View Full Version : IPSC hand-held timers

Pond, James Pond
October 8, 2012, 06:25 AM
Where can one get these and what are the reputable models and brands?

I mean ones that can take a knock or two, will shrug off a bit of rain etc...

I'd like to know what they go for but finding a place that sells them is not so easy: I keep getting the same site in The Netherlands coming up, but there must be others in Europe...

This will help refine my search.

Jim Watson
October 8, 2012, 08:55 AM
PACT is the industry standard brand.
CED is gaining fast because their model 7000 is very small and has a 10 string memory which is convenient for practice. You can shoot the same exercise repeatedly and review for improvement... or consistency.
Competition Electronics timers are also in wide use in the USA. I use one of their chronographs and like it.

You can get a timer app for a smartphone but I would not rely on it for serious use. Maybe something to see how much a real timer would help you.

October 8, 2012, 12:28 PM
My club has more than a dozen of these:
Some of them are ten or more years old, and they have rarely broken in a way that was irreparable. In fact, I think the only reason we've ever had to buy new ones is due to theft. They are very intuitive in their operation, something that can't be claimed of all timers, and training people in their basic use consists of, "Here's the ON button, and there's the GO button."

October 10, 2012, 12:19 PM
I own the CED and love it. That said, when a buzzer goes off in my ear at a match, it's usually coming from a pact.

October 11, 2012, 09:41 PM
I'm totally old school. If it's got more than two modes (Regular and PAR), is not yellow, and doesn't say "Speed-Timer 3000" on the front of it, I wouldn't trust it for real-life range use :p

R-U Ready rules for durability. Mine has been dropped in muddy puddles, stepped on, thrown many times (don't ask), left in hot sun on the car dash, suffered rain, snow, freezing temps down to -30 C, and it just keeps on ticking.

Pond, James Pond
October 13, 2012, 12:48 AM
Are there online shops that sell these?

Shipping from the States may be a cost but I'm willing to bet that, despite that, it'd cost me less buying from there.

Over here they are retailing, online, for about €200, so about $250 or so.

October 13, 2012, 06:58 AM
Are there online shops that sell these?

Ruready ships worldwide for $12 USD. So the shot timer is $179.00 USD + shipping = $191 USD total, or 147 Euro.

October 13, 2012, 07:06 AM
I EXPECT them to be ruined if I drop them onto a hard surface.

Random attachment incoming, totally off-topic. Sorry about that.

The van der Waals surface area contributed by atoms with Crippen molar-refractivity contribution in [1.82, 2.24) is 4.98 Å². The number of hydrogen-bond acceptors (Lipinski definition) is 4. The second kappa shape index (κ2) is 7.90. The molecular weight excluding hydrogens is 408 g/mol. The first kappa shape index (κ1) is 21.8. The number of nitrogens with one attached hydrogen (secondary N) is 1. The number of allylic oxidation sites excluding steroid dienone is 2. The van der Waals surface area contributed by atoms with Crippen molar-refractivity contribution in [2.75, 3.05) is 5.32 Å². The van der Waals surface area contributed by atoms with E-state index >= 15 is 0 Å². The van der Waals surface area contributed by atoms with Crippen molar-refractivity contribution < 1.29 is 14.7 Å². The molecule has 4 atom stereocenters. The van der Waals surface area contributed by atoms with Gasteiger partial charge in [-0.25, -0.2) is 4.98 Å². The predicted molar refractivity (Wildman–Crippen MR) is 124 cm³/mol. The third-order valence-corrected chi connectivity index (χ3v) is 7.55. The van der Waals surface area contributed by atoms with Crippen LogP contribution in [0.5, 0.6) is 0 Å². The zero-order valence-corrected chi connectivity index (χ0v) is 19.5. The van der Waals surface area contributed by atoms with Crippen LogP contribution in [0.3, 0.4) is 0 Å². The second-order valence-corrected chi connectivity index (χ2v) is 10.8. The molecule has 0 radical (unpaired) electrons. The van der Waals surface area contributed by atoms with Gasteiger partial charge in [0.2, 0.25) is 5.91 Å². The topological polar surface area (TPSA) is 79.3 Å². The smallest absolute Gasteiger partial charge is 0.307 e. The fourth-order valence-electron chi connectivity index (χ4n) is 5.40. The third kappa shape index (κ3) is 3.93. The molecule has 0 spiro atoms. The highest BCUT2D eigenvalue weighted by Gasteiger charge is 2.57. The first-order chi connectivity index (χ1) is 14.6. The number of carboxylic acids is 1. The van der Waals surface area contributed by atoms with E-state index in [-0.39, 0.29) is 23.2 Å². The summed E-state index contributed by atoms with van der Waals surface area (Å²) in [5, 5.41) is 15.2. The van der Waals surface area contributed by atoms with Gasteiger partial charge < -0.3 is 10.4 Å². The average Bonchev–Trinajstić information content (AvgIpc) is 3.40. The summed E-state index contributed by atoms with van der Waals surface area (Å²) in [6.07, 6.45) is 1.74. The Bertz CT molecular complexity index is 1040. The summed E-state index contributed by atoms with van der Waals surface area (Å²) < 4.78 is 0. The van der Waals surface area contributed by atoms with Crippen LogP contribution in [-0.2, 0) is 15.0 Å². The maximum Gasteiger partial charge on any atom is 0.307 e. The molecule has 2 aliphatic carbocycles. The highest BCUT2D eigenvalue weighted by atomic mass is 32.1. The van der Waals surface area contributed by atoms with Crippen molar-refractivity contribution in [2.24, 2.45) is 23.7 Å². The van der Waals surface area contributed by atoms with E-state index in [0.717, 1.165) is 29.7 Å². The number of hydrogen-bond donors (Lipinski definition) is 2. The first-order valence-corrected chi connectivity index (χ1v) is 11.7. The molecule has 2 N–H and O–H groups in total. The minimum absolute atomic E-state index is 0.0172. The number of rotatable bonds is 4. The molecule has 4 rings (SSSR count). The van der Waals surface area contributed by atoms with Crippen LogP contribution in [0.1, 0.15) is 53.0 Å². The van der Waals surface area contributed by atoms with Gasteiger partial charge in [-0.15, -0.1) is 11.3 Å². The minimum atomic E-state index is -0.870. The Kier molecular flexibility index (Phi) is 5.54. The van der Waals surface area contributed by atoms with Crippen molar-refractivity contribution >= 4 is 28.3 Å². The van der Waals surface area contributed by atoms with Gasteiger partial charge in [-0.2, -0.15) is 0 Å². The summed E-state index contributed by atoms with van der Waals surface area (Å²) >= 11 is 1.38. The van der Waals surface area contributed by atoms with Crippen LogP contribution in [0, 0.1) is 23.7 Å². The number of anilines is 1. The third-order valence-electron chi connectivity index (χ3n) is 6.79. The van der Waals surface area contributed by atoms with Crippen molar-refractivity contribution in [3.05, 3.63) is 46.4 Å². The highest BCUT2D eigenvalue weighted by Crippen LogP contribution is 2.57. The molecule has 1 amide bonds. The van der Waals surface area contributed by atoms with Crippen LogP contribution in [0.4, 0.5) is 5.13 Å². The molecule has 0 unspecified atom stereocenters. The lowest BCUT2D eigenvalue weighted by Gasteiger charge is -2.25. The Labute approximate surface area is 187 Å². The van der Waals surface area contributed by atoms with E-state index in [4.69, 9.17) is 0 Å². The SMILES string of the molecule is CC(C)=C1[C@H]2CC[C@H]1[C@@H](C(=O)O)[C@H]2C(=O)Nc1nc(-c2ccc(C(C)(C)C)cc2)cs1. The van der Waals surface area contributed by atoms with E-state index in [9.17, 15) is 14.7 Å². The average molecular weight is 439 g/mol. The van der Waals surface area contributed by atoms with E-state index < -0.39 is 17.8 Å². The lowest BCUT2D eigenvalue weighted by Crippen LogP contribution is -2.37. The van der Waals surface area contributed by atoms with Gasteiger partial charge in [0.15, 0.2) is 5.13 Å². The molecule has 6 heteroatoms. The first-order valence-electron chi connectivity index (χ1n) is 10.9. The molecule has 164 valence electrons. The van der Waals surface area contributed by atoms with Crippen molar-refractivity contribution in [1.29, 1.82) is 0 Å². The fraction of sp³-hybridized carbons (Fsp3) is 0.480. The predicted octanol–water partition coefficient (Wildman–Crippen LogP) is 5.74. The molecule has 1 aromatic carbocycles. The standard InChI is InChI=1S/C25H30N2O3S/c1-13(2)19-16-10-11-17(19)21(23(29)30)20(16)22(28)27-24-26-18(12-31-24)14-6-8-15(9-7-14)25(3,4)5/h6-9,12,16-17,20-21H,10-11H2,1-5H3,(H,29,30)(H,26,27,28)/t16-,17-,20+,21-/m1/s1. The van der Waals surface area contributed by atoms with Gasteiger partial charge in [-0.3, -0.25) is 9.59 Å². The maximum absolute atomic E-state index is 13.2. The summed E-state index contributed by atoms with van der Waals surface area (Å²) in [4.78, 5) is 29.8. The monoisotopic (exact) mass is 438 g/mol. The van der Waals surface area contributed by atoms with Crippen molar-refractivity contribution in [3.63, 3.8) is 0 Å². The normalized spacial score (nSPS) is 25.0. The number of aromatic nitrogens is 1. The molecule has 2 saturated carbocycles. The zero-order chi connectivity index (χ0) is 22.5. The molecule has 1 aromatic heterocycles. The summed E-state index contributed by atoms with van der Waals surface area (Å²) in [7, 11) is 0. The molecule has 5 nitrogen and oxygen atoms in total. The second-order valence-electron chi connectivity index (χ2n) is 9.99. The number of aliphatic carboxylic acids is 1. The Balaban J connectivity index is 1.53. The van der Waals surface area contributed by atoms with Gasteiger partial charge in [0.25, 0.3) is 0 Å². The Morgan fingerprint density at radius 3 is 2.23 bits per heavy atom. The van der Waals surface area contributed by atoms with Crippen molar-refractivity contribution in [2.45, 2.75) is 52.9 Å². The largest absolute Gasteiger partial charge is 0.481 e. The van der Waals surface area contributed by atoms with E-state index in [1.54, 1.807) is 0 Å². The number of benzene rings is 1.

A shot timer is something held by a buddy above his head (often with sweaty, oily hands) while he runs behind you while you shoot targets on a gun range. It will be subjected to blowing sand, freezing temperatures, hot sun, smoke, dirty/oily fingers, and pouring rain. EXPECT them to be dropped on a hard surface eventually.

They aren't used the same way that electronic gadgets like iPods and lap tops are used. So the #1 factor in selecting a shot timer (apart from the fact it should of course work) is durability and thus reliability.

October 13, 2012, 08:35 PM
why hold it overhead? I've never had to do that

Not always "overhead" but definitely held out there with extension and definitely at or above chest level. It's because if the RO can't keep up with the shooter because of an unexpected fast movement, the following shots are more likely to be registered than if the RO was carrying the shot timer on his belt. We learn this in our IPSC RO course. Watch the following video of the various ROs following Eric Grauffel in Greece at the last world shoot:

This RO technique would probably be even more important for .22 AR conversions, unless of course your shot timer is set for airsoft sensitivity. But then you better pray that the shooter in the next bay is shooting airsoft too ;)

It's just not realistic to think that a shot timer will face the same level of "non-abuse" as an iPod or Laptop or LCD TV. Therefor it must be made to a higher standard of durability than consumer electronics meant for less demanding environments and applications.

Aside from that, I just noticed which timer was being used in the Eric World Shoot video :D

October 13, 2012, 09:35 PM
fat ass RO can't even keep up, without shooting?

Wow yeah, that guy certainly was fat.

Anyway, I can assure you that my ass is not fat, and I consider myself fairly fast on my feet in this sport. However I'd likely have great difficulty keeping up with Eric Grauffel even if he was doing exactly what I expected. It would be a thrill to try though! :D

Anyway, it's pretty obvious that you don't think you need the durability of a dedicated shot timer. Perhaps the iPhone shot timer app would suit your needs instead? For the rest of us...

Pond, James Pond
October 14, 2012, 02:24 AM
Just had a look at some of these R.U.Ready products.

I should point out that I'd be using this for my own training purposes, rather than anything else. My club has its own timers and we use those for comps.

For that reason, I'm happy to buy a lower spec, more basic model.

So, I see some of the cheaper models are classified as "no RF".

I'm sure it will be obvious what this is but I can't work it out.

What is that?
Do I need it for training purposes?

October 14, 2012, 09:36 AM
Oops you're right James, you don't need the $179.00 RF model. All RF gives you is wireless transmitting to their big score board for official matches, and I'm pretty sure you'll never need that.

The $119.00 USD model would be a better choice.

You may want to read the manuals of all the models in this price range available for online order to see how easy they are to use and whether they have the features you think you'll find useful.

Jesse Tischauser
October 16, 2012, 03:10 PM
CED7000 is where its at.

This is about as cheap as I have seen them